In this report, we argue that nobody is at fault for the perceived woes of telecoms operators.  Indeed, the difficulty the industry is facing in changing its business model is a result of financial and operational processes that have been adopted and refined over years in response to investor requirements and regulation.  In turn, investors and regulators have created such requirements as a result of technological constraints that have applied, even with ongoing improvements, to fixed and mobile telecommunications for decades. In essence, operators are constrained by the very structures that were put in place to ensure their success.

So should we give up?

If the limitations of telecoms operators is structural then it is easy to assume that change and development is impossible.  Certainly sceptics have plenty of empirical evidence for this view.  But as we outline in this report and will cover in more detail in a follow up to be published in early February 2016 (Answer: How 5G + Cloud + NFV can create the ‘agile telco’), changes in technology should have a profound impact on telecoms operators ability to become more flexible and innovative and so thrive in the fast-paced digital world.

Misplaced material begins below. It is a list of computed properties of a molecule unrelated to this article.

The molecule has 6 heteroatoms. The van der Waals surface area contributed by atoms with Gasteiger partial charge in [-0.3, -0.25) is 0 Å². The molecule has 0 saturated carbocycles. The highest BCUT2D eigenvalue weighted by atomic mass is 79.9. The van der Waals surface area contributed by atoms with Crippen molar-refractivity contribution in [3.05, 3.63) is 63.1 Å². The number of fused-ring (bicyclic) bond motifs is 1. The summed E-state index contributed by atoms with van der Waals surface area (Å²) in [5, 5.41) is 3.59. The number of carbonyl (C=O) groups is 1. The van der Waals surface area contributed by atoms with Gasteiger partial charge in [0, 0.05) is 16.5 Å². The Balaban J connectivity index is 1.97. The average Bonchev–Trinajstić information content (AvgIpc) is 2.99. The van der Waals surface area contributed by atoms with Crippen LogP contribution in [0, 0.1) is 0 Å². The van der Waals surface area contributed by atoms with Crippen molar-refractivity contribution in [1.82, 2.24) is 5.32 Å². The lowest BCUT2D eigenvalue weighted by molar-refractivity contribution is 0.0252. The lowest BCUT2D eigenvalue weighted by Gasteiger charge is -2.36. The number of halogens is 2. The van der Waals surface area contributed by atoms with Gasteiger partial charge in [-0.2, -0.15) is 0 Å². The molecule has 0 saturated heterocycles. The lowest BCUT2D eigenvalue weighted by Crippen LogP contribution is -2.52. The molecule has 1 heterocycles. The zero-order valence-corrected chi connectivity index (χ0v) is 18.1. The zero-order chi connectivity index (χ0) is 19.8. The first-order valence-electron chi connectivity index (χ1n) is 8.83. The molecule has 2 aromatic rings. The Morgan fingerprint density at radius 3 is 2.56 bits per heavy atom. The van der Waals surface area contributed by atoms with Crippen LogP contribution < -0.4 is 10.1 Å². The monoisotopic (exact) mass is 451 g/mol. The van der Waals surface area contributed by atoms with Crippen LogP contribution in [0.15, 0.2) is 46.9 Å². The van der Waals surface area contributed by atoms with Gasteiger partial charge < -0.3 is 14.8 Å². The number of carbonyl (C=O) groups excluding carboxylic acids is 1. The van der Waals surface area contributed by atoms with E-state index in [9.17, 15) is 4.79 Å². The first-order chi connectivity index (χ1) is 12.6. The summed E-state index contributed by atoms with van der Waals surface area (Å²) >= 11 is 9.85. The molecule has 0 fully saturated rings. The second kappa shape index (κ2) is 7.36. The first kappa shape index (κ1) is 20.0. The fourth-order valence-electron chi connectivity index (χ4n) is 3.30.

Customer satisfaction is proving elusive in mature markets

Telecoms operators perform materially worst on customer service than other players in the US and UK